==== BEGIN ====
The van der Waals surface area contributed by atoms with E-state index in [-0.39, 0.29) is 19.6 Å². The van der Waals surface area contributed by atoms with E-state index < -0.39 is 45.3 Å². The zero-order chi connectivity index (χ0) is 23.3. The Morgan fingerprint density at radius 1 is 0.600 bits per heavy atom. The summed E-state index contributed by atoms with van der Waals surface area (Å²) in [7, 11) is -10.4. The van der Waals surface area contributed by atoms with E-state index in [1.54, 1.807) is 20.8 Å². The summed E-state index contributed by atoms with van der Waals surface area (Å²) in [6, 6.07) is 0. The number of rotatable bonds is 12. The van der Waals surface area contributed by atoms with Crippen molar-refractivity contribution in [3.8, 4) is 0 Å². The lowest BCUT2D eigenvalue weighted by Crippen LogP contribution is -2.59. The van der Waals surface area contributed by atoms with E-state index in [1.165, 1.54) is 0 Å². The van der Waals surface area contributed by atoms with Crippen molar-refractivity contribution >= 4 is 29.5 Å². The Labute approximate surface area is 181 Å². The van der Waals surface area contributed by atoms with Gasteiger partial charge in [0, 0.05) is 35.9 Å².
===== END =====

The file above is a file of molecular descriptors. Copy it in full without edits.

The van der Waals surface area contributed by atoms with E-state index in [-0.39, 0.29) is 19.6 Å². The van der Waals surface area contributed by atoms with E-state index < -0.39 is 45.3 Å². The zero-order chi connectivity index (χ0) is 23.3. The Morgan fingerprint density at radius 1 is 0.600 bits per heavy atom. The summed E-state index contributed by atoms with van der Waals surface area (Å²) in [7, 11) is -10.4. The van der Waals surface area contributed by atoms with E-state index in [1.54, 1.807) is 20.8 Å². The summed E-state index contributed by atoms with van der Waals surface area (Å²) in [6, 6.07) is 0. The number of rotatable bonds is 12. The van der Waals surface area contributed by atoms with Crippen molar-refractivity contribution in [3.8, 4) is 0 Å². The lowest BCUT2D eigenvalue weighted by Crippen LogP contribution is -2.59. The van der Waals surface area contributed by atoms with E-state index in [1.165, 1.54) is 0 Å². The van der Waals surface area contributed by atoms with Crippen molar-refractivity contribution >= 4 is 29.5 Å². The Labute approximate surface area is 181 Å². The van der Waals surface area contributed by atoms with Gasteiger partial charge in [0, 0.05) is 35.9 Å².